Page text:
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Canon GL Series DV Camcorders
Canon GL2, GL1 and PAL versions XM2, XM1.


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Old October 10th, 2002, 01:45 PM   #1
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Making a GL2 Picture Equal an XL1S Picture

Hello,
I'm new to the forum and very glad I found it. I own a GL2 - it's my first movie camera - and love it immensly.

I've heard some people here mention that in many cases the GL2's picture can look just as good as the XL1s's picture. However I've seen some side by side comparisons and often I find the XL1s picture to look astonishingly like film while the GL2's does not.

I was wondering what sort of settings people use, both on the GL2 itself, or in video editing software in post-production, to make their GL2 images look most beautiful?

Personally, for me, I have experimented with different things. I increase the color gain all the way, turn down the image gain to 0, and turn up the sharpness a little. Also, I will try to emphasize the colors that I really want by turning the color gauge toward green or red depending on the color that I want to dominate. And that produces a beautiful image, no doubt.

But if I can attain better, I'd like to know how. I want to shoot a short movie and I really want it to look as rich and vibrant as possible, so if there's any tips anyone has for doing this, either with camera settings or in Premier, I'd like to hear about it.

Thanks so much.
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Old October 10th, 2002, 02:16 PM   #2
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Welcome "peter0302",
I own both cameras. Indeed, the GL2's imaging system is generally better than that of the XL1s, featuring a slightly higher pixel resolution than its big brother.

"Most beautiful" is a very relative concept. The XL1s' default image tends to be a bit warmer than the GL2's. If that appeals to you set the GL2's image to a tick or two higher in the red (on the menu). Similarly, the GL2's default image tends to be a bit sharper than the XL1s'. To soften simply adjust the GL2's sharpness down a tick or two. Many people use a -3dB gain setting as standard with the XL1s, feeling that its default image tends to be just a bit "hot". You can try a similar setting on the GL2.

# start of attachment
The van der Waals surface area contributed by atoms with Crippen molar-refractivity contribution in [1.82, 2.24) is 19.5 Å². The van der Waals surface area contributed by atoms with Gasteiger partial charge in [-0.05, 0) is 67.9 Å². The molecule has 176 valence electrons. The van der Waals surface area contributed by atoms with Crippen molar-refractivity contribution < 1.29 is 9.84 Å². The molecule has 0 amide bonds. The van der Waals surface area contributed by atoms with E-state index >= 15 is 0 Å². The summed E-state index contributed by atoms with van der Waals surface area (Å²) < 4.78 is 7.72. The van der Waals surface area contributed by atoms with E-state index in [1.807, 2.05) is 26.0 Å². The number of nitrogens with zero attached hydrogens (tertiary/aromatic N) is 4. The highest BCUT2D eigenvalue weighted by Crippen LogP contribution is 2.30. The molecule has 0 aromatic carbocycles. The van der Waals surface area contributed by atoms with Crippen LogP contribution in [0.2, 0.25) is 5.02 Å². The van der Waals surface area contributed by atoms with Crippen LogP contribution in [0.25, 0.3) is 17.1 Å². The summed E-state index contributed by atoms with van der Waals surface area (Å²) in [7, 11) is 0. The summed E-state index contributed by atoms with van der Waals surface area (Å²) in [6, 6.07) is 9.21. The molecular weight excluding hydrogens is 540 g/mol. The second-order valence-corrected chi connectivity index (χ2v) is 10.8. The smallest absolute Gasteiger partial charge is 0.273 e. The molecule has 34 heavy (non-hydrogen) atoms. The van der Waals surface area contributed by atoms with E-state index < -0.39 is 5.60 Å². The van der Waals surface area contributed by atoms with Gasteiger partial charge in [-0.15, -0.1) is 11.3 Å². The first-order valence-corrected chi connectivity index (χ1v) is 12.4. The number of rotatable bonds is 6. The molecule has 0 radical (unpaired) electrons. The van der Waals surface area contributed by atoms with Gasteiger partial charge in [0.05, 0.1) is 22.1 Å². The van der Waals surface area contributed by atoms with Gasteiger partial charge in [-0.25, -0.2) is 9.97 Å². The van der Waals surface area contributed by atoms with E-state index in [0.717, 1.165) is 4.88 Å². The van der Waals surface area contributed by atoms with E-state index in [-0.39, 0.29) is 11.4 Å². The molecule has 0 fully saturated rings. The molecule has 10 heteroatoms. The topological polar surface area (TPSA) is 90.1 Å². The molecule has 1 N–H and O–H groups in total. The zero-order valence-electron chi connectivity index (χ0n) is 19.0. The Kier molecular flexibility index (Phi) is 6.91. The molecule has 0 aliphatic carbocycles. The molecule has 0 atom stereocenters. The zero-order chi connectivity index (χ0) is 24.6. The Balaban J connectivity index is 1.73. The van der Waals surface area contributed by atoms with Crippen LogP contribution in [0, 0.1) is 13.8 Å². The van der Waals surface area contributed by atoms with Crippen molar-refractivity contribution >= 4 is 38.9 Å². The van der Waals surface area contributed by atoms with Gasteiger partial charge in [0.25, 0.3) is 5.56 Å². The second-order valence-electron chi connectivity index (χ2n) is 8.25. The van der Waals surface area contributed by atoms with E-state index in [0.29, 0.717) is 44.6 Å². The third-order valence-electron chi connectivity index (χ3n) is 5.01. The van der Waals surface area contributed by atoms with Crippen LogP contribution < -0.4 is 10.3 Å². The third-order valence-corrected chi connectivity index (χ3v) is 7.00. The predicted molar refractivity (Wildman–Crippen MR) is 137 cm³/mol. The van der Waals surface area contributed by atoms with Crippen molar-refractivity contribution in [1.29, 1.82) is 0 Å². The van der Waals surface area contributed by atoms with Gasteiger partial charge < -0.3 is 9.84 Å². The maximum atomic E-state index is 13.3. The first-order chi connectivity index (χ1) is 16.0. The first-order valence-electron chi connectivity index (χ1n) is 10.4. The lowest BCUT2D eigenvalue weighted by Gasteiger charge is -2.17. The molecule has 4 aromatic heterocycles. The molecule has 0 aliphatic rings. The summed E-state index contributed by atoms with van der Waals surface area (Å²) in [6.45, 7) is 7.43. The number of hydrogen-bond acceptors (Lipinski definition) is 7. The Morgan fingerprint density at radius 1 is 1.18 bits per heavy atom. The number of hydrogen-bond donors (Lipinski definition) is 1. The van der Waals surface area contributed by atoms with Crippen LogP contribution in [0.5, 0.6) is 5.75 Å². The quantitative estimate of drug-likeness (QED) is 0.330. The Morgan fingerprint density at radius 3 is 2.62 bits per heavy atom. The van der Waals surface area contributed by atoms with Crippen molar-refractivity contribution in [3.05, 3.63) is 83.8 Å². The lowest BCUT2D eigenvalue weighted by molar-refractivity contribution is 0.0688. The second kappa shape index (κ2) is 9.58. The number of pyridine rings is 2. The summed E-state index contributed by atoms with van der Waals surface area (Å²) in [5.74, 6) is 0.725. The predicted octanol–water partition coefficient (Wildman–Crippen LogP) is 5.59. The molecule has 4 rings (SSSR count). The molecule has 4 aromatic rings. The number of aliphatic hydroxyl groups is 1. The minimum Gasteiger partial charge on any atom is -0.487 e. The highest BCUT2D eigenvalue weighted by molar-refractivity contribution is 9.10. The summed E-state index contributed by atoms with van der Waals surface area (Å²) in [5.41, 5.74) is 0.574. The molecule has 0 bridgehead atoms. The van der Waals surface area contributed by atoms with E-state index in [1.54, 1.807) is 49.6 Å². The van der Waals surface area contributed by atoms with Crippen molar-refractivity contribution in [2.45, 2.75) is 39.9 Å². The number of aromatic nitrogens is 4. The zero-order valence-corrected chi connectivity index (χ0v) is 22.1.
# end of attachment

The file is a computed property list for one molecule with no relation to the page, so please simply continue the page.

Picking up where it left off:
Overall, however, these are very visually compatible cameras. The addition of the GL2's new image controls now makes them very functionally compatible as well.

Getting the best image from any camera relies principally on applying high production values and skills. Light your scenes well, frame your shots well, stay away from impulsive zooming, keep the camera steady, etc. Practice, practice.
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Old October 10th, 2002, 04:52 PM   #3
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<<<<Many people use a -3dB gain setting as standard with the XL1s, feeling that its default image tends to be just a bit "hot". You can try a similar setting on the GL2.>>>>>


What do you mean you can try a silmiar seting on the GL2? GL2 can't do -3db.

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Old October 10th, 2002, 05:48 PM   #4
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My apologies; you're quite right. The GL2 does not have a gain adjustment. In the back of my mind I was thinking of the AE adjustment (which can also produce different results depending on the subject).

The bottom line, though, is to simply experiment. No single set of settings will be ideal for every situation.
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Old October 10th, 2002, 05:53 PM   #5
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You can certainly reduce the gain from 18 (the usual in lower light situations) to 0, which is what I always do. I don't like the gain at all, to me it just looks grainy. I force myself to better lighten the room, and I also bought the video light attachment.
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Old October 10th, 2002, 06:24 PM   #6
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I may be getting older but I knew I wasn't also going nuts; I've adjusted the darn gain on my GL2! Unlike the XL1s which has a physical gain control the GL2's gain can only be adjusted when you're in Manual mode. The shutter speed, F-stop and gain are displayed on the viewfinder/lcd and can be adjusted via the little Exp wheel at the cameras' lower left side.

I rescind my apology! <grin>
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Old October 10th, 2002, 11:20 PM   #7
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Hahah :)

Yes exactly, and I hardly ever shoot in auto mode. In dark I just reduce to 30 fps and it normally looks great. No grain at all.
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Old October 11th, 2002, 04:39 AM   #8
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wich light did you buy for the GL2 and what are your experiences with it?